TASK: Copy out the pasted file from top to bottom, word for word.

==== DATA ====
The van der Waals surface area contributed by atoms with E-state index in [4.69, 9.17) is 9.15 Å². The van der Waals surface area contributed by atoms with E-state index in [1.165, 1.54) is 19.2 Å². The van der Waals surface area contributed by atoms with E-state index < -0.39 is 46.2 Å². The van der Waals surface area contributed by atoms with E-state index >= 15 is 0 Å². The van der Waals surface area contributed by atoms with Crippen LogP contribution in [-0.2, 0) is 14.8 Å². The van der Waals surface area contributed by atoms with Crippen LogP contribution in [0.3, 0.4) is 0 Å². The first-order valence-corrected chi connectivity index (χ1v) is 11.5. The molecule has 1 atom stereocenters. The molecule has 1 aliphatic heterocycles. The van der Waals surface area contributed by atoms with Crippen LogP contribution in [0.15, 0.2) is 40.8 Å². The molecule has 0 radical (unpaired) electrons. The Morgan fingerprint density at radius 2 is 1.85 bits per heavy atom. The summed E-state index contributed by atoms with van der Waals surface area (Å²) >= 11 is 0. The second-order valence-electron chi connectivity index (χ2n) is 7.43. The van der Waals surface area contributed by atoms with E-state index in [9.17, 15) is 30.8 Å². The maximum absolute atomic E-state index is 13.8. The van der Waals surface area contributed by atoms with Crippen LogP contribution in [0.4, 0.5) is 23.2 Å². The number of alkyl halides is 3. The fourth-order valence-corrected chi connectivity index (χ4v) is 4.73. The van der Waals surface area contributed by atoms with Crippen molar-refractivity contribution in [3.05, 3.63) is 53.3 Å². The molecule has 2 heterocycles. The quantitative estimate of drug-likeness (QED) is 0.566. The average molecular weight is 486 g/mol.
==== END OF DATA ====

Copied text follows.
The van der Waals surface area contributed by atoms with E-state index in [4.69, 9.17) is 9.15 Å². The van der Waals surface area contributed by atoms with E-state index in [1.165, 1.54) is 19.2 Å². The van der Waals surface area contributed by atoms with E-state index < -0.39 is 46.2 Å². The van der Waals surface area contributed by atoms with E-state index >= 15 is 0 Å². The van der Waals surface area contributed by atoms with Crippen LogP contribution in [-0.2, 0) is 14.8 Å². The van der Waals surface area contributed by atoms with Crippen LogP contribution in [0.3, 0.4) is 0 Å². The first-order valence-corrected chi connectivity index (χ1v) is 11.5. The molecule has 1 atom stereocenters. The molecule has 1 aliphatic heterocycles. The van der Waals surface area contributed by atoms with Crippen LogP contribution in [0.15, 0.2) is 40.8 Å². The molecule has 0 radical (unpaired) electrons. The Morgan fingerprint density at radius 2 is 1.85 bits per heavy atom. The summed E-state index contributed by atoms with van der Waals surface area (Å²) >= 11 is 0. The second-order valence-electron chi connectivity index (χ2n) is 7.43. The van der Waals surface area contributed by atoms with E-state index in [9.17, 15) is 30.8 Å². The maximum absolute atomic E-state index is 13.8. The van der Waals surface area contributed by atoms with Crippen LogP contribution in [0.4, 0.5) is 23.2 Å². The number of alkyl halides is 3. The fourth-order valence-corrected chi connectivity index (χ4v) is 4.73. The van der Waals surface area contributed by atoms with Crippen molar-refractivity contribution in [3.05, 3.63) is 53.3 Å². The molecule has 2 heterocycles. The quantitative estimate of drug-likeness (QED) is 0.566. The average molecular weight is 486 g/mol.